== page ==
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Practice Area

High Net-Worth Estate Planning

HomePractice AreasEstate PlanningHigh Net-Worth Estate Planning

Key Takeaways

  • Keeping your wealth and assets in the family and setting up future generations for success is important. Our NYC lawyers routinely help individuals and families create estate plans that fully account for their high net worth and valuable assets.
  • Anyone with $5 million or more in assets should ask an NYC high net worth estate planning attorney about how to minimize their federal estate tax.
  • Many high net-worth individuals and families aren’t aware of the tax consequences of “generation skipping,” or leaving assets directly to grandchildren. The IRS wants every generation to pay taxes, so it will impose generation skipping transfer taxes if these transfers are not adequately accounted for in a well-executed high net worth estate plan.
  • Our New York City high new worth estate planning attorneys can help establish gifts (assets, stocks, etc.) through a trust to help eliminate or mitigate your estate taxes.
  • It is a common misconception that the proceeds from life insurance are not taxable, but life insurance can be included in a decedent’s taxable estate.

High Net Worth Lawyers in New York City and Suffolk County

Our law firm understands that high-net-worth individuals want to not only transfer wealth and minimize tax, but to create an enduring legacy that passes on values as well as assets. Whether a client’s high net worth stems from a family business, high income, real estate investment or appreciated stock investments, the ultimate goal is creating an estate plan that efficiently transfers wealth in line with a client’s goals.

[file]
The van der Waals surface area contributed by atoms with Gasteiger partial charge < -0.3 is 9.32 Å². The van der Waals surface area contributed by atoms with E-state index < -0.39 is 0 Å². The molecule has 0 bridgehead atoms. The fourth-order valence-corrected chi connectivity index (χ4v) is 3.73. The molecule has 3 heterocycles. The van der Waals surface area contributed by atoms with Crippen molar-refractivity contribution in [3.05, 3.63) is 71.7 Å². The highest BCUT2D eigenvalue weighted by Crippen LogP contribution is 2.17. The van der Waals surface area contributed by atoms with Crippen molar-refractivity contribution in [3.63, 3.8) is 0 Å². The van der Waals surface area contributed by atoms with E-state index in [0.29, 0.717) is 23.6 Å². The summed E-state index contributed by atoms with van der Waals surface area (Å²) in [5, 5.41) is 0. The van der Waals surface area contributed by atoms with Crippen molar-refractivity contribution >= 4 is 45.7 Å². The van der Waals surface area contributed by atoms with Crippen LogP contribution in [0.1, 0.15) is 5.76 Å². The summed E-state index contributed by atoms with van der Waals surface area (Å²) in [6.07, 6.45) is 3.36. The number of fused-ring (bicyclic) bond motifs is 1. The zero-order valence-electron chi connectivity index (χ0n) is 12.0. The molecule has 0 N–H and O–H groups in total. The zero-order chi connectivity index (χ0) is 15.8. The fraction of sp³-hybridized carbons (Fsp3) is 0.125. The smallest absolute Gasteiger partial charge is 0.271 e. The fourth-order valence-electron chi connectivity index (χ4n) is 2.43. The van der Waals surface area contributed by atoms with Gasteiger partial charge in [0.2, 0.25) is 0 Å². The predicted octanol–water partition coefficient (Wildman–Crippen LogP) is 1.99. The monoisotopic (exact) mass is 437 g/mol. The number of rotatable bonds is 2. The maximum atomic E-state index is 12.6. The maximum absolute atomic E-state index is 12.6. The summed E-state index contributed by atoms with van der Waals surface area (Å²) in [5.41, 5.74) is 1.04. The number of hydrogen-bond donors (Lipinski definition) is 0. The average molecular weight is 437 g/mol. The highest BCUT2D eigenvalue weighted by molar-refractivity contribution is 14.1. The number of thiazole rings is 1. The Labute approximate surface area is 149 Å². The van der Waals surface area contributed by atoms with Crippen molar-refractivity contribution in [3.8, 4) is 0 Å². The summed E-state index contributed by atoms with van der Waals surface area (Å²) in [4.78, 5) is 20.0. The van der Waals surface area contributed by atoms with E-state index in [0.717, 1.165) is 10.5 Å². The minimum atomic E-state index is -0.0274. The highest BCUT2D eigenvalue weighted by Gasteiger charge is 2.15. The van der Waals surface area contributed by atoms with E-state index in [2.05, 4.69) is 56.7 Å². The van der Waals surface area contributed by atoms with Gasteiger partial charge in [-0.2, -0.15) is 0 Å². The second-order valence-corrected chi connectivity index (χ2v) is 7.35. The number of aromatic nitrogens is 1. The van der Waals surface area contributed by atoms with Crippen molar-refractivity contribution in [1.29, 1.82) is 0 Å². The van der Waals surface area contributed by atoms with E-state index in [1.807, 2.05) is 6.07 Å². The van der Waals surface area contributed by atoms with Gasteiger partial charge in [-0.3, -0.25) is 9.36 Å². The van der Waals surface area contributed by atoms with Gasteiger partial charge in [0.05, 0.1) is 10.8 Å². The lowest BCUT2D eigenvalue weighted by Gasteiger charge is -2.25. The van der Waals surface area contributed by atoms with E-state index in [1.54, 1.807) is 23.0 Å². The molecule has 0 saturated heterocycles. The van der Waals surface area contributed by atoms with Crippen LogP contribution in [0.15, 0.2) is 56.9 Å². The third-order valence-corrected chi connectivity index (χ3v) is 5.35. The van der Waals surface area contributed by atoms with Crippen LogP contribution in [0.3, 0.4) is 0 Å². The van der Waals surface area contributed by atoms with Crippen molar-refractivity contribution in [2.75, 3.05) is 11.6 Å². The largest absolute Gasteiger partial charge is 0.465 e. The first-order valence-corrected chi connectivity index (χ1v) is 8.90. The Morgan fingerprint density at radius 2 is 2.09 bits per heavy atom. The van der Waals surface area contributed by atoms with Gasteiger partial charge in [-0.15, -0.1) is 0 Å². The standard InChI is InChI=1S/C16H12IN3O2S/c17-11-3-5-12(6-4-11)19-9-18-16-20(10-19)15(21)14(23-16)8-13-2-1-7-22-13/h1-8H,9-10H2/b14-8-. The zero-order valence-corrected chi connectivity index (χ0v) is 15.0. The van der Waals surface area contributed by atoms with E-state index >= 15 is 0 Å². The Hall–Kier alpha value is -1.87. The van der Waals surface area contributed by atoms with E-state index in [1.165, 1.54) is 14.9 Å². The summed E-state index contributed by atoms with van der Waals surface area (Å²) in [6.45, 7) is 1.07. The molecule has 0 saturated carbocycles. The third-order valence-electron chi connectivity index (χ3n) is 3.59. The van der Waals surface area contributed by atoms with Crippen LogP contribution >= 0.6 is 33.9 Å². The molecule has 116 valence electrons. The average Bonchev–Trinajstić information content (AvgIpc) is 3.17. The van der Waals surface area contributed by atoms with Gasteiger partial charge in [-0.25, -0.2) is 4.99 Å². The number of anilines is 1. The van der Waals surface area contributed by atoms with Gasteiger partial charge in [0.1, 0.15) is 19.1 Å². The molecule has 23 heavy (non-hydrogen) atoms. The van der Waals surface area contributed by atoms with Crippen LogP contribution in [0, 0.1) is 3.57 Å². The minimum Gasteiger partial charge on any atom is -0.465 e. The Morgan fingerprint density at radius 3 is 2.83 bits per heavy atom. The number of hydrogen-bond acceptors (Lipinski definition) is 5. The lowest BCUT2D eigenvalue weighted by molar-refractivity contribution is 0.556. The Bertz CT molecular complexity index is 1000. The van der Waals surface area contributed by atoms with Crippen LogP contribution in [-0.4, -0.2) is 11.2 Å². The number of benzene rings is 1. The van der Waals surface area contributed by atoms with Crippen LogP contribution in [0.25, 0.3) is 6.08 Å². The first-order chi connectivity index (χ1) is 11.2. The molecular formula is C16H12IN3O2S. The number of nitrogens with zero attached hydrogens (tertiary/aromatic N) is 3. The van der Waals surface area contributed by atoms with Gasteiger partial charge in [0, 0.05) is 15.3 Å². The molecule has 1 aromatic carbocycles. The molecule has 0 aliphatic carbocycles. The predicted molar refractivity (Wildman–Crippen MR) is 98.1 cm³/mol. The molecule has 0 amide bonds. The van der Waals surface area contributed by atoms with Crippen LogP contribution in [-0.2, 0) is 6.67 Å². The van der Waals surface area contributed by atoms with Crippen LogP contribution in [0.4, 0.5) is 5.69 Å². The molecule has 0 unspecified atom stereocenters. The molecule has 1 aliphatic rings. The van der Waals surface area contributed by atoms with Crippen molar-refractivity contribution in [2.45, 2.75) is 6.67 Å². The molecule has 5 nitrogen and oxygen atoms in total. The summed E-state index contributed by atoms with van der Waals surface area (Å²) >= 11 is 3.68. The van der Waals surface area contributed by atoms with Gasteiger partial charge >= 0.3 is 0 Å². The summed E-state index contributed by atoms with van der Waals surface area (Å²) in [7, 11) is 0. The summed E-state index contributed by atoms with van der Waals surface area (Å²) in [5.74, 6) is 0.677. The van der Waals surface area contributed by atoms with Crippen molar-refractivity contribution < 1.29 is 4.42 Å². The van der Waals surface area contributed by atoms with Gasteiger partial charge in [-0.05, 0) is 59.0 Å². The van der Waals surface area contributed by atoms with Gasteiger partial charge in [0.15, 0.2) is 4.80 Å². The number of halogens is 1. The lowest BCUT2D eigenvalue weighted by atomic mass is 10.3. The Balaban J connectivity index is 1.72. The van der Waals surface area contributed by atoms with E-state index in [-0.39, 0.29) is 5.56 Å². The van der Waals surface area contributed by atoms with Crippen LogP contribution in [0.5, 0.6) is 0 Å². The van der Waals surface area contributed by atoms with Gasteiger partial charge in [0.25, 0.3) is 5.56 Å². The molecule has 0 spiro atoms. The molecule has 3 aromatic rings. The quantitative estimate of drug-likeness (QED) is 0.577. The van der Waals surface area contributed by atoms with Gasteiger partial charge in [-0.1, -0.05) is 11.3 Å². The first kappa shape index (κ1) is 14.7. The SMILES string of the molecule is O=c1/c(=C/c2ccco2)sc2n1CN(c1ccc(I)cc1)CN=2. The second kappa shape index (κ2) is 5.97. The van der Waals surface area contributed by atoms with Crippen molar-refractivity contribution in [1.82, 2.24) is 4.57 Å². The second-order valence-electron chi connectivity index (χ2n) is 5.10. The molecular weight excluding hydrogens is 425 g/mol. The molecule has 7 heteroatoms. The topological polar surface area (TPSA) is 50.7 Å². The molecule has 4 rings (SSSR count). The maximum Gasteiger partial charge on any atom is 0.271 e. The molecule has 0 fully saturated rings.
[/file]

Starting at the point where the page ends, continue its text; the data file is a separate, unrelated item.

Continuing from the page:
Estate Planning for Private Wealth

Our firm assists individuals and families with a variety of effective estate planning strategies to keep wealth within the family and protect assets for future generations. Our attorneys work closely with clients, their accountants and financial advisors to devise a comprehensive estate plan. When doing long term strategic asset planning, we consider which types of trusts would be most beneficial. For business clients, we explore if a change of business entity, such as a family limited partnership, would be more efficient.

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Mitigating Estate Taxes

Although the federal estate tax exemption is at an historical high of $11.7 million per person ($23.4 million per couple), the estate tax exemption could be lowered well before the Tax Cuts and Jobs Act (TCJA) is due to sunset in 2026. Those with assets exceeding $5 million dollars will want to discuss estate tax minimizing strategies with an attorney well before the end of 2025.

Avoid Death Tax Pitfalls 

Our attorneys ensure our high net-worth clients avoid the pitfalls inherent in large estates, such as the generation skipping transfer and marital deduction planning. Many clients want to leave some assets directly to grandchildren, which is fine as long as generation skipping transfer taxes are avoided. The generation-skipping transfer tax is the way the IRS ensures that taxes are paid at each generation and applies whenever there is a transfer to a beneficiary who is at least 37½ years younger than the donor (other than a spouse). Not accounting for generation skipping transfer tax could result in a 40% tax on those assets.

Another common mistake to avoid is the “sweetheart will”, where a married couple leaves assets to each other outright. For high net worth individuals in New York State, this results in losing the deceased spouse’s state exemption of $6.11 million dollars.

Long-Term Strategic Asset Planning


Given the current high federal estate tax exemption of $12.06 million and its sunset in 2026, gifting is a popular technique for eliminating or mitigating estate taxes. The IRS issued regulations, IR-2019-189, stating that there will be no “clawback” for gifts made under the increased exemption. Gifting can be done by giving assets outright or in trust. The current Bear Market is also an opportunity to gift investments that have declined in value. These stocks are likely to appreciate in value in the future when the stock market makes a recovery.